The Impact of Web 2.0 Technologies on the Learning Experience of Students in Higher Education: A Review

The Impact of Web 2.0 Technologies on the Learning Experience of Students in Higher Education: A Review

Afaf Mubarak Bugawa (Arabian Gulf University, Manama, Bahrain) and Andri Mirzal (Arabian Gulf University, Manama, Bahrain)
DOI: 10.4018/IJWLTT.2018070101

Abstract

This article describes how the use of Web 2.0 technologies in the field of learning is on the rise. By their nature, Web 2.0 technologies increase the interactivity between users where interactivity is considered to be a key to success in traditional classrooms. This article reviews recent studies in the field of Web 2.0 technologies for learning and their impacts on the learning experiences and investigates relationship between Web 2.0 technologies and pedagogy in higher education on student learning. Key findings about the impacts of using social networks like Facebook, Twitter, blogs and wikis on learning experiences are also discussed. Web 2.0 technologies' characteristics and the rationale of Web 2.0 technologies in learning will also be explored.
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Introduction

For approximately the last twenty years, due to the advancement in information and communication technologies (ICTs), the world has faced technological changes in many different fields, such as business, health, economic and education (Edwards & Bone, 2012). Web 2.0 technologies provide platforms for users to create, navigate, communicate, share and collaborate, which gives them new learning experiences and opportunities. Web 2.0 as the communication tools has provided users with venues to interact with different people 'anytime' and 'anywhere'. With the introduction of Web 2.0 technologies, there has been a paradigm shift from teacher and teaching to students and learning (Brown, 2012) which leads to ‘student-centered’ learning (Chawinga, 2017). The focus has also been shifted to ‘users as producers and active participants' in learning activities rather than being 'consumer and passive participants' (Deebom & Amaso, 2017; Selwyn, 2011) and they are ‘self-regulated’ in which they can create their own learning environment (Palaigeorgiou & Grammatikopoulou, 2016).

Collis and Moonen (2008) refer to Web 2.0 technologies as “what is perceived as a second generation of web-based services emphasizing on online collaboration and sharing”. Web 2.0 technologies are sometimes referred to as social media in higher education (Chawinga, 2017; Gikas & Grant, 2013). Web 2.0 are the tools that are used for social networking, bookmarking and sharing videos and pictures. Web 2.0 is a set of tools such as Twitter, Facebook, wikis, blogs and polls that are used for engagement, interaction with peers, collaboration and participation (Chawinga, 2017). In the following section, Web 2.0 technologies in relation to learning are discussed.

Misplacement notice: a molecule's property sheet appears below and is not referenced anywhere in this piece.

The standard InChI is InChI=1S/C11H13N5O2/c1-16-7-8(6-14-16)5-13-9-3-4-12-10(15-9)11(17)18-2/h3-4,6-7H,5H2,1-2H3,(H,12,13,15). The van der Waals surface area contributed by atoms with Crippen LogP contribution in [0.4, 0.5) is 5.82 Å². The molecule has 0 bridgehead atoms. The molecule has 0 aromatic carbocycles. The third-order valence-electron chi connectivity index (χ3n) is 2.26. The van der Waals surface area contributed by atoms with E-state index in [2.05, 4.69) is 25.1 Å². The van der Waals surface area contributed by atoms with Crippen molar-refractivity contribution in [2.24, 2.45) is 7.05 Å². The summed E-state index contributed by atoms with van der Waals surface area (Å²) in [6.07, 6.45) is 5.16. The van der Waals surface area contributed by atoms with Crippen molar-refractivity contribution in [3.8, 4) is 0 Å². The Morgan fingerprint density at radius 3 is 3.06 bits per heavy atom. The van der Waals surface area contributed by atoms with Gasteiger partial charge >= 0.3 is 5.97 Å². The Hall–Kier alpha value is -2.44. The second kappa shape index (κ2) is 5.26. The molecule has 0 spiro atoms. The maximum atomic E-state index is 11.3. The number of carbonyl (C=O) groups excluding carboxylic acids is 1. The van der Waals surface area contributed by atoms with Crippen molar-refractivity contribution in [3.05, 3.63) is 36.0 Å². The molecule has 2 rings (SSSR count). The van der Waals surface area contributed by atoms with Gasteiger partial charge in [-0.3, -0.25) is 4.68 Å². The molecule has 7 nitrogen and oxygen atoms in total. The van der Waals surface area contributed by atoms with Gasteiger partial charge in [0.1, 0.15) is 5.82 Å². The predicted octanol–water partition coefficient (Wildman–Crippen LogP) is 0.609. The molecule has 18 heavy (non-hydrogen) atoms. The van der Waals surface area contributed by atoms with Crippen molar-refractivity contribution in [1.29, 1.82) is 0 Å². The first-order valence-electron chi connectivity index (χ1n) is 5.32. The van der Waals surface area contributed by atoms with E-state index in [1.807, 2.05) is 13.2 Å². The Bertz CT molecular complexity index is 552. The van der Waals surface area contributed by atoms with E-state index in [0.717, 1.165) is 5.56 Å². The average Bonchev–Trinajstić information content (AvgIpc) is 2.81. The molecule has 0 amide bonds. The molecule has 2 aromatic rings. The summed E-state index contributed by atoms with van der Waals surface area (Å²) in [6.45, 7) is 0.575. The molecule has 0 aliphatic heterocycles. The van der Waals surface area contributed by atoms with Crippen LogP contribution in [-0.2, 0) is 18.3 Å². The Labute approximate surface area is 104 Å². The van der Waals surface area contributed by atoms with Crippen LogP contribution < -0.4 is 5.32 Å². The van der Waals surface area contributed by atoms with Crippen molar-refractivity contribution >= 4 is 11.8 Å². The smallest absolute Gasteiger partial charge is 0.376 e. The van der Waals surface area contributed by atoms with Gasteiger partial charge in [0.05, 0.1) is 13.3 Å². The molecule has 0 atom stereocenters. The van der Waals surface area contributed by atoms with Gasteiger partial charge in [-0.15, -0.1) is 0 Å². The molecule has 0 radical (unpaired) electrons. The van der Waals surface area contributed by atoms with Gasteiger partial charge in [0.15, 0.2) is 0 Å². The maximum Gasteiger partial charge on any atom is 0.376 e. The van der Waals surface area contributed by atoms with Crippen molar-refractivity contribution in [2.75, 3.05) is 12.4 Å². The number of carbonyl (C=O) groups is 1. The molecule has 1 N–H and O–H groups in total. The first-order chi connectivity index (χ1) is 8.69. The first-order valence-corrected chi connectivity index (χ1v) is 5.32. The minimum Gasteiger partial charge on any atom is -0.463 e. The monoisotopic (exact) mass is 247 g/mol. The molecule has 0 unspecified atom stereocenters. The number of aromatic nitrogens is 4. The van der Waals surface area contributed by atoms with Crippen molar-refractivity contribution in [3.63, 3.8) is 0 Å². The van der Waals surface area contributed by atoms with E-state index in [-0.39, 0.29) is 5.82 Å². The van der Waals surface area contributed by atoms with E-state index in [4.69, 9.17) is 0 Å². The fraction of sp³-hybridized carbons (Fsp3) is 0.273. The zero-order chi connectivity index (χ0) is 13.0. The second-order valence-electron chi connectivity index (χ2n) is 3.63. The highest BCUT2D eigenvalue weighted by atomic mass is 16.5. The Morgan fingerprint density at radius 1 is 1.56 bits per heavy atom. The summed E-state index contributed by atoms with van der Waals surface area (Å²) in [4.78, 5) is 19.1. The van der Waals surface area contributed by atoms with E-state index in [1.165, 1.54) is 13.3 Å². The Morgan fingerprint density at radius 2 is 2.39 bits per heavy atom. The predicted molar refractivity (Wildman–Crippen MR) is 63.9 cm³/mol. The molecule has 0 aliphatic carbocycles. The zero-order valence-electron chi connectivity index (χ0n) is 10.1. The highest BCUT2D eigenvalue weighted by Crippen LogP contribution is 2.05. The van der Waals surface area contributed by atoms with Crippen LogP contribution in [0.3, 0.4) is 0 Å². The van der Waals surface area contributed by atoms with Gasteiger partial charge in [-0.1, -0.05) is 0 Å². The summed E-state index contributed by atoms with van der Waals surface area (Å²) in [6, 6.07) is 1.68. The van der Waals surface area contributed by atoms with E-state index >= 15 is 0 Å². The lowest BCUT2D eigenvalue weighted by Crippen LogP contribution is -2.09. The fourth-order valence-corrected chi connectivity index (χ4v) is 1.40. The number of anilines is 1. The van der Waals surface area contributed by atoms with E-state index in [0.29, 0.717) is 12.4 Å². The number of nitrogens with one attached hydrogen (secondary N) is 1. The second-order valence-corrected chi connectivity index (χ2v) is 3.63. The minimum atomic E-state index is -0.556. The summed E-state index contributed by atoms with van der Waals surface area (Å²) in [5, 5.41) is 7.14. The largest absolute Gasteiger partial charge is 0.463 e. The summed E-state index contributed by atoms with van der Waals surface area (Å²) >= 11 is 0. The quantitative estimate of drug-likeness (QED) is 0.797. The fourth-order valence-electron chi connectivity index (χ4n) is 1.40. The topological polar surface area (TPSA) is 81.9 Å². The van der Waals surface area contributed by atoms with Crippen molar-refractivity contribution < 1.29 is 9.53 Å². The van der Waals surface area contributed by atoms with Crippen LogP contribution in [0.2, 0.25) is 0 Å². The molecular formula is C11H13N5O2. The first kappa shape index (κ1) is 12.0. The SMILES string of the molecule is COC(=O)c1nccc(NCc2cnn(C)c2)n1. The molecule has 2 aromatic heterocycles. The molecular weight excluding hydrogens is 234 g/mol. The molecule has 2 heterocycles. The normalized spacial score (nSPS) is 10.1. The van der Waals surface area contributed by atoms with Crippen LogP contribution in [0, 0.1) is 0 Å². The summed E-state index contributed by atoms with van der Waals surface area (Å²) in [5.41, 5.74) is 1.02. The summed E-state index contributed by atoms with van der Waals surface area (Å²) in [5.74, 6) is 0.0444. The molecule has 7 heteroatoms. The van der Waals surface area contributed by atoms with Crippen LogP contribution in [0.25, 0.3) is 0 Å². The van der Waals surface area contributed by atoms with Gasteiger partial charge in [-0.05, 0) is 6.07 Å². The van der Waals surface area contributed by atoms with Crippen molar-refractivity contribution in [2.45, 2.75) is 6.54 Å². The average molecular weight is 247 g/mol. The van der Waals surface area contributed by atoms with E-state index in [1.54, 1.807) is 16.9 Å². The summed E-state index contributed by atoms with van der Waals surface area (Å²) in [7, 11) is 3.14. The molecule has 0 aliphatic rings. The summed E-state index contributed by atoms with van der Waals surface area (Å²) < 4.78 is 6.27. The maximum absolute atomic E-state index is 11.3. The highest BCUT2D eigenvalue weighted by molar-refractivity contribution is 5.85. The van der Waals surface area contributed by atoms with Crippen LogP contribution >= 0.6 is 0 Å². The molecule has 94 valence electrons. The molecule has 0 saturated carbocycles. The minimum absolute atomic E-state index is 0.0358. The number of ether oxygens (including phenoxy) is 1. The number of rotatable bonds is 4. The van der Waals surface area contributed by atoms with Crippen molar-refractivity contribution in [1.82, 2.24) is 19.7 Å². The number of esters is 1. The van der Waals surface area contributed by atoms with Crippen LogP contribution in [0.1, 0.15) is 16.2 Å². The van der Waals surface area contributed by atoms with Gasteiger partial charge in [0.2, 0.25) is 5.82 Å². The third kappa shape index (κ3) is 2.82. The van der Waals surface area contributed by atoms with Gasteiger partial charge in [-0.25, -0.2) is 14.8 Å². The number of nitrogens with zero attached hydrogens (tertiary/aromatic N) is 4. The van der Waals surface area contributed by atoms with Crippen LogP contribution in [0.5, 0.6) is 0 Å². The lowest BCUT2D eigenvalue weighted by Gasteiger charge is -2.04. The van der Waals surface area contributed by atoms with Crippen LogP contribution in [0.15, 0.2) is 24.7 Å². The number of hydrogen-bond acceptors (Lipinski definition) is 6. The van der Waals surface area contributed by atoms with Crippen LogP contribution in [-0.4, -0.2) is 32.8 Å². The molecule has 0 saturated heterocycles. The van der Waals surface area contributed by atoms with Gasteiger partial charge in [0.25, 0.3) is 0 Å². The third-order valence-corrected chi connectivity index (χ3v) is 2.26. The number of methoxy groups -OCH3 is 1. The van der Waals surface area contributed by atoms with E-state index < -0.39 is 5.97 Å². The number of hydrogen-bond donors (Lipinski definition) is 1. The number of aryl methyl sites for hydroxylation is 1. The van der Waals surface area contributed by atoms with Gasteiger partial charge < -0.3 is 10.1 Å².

Overview Of Web 2.0 Technologies And Students’ Learning Experiences

The fundamental categories of Web 2.0 technologies can be represented as: (1) student-centered design, where students are the producers of knowledge; (2) learner-instructor as colleagues, and (3) a shift from formal learning environment to informal learning environments (Huertas et al., 2007). There are five classifications of interactions in the formal and informal learning environments: 'learner-learner', learner-instructor', 'learner-interface', 'learner-content' and 'learner-self' interaction (Palaigeorgiou & Grammatikopoulou, 2016; Sun & Hsu, 2012).

Even though the use of Web 2.0 technologies among students was evidenced, Barnes and Tynan (2007) observed a disconnection between student take-up and their academic take-up of Web 2.0 technologies. Whilst there are many factors that shape the uses of Web 2.0 technology for learning, learning experience in particular has always been identified as the impetus behind the successful integration of technology and learning.

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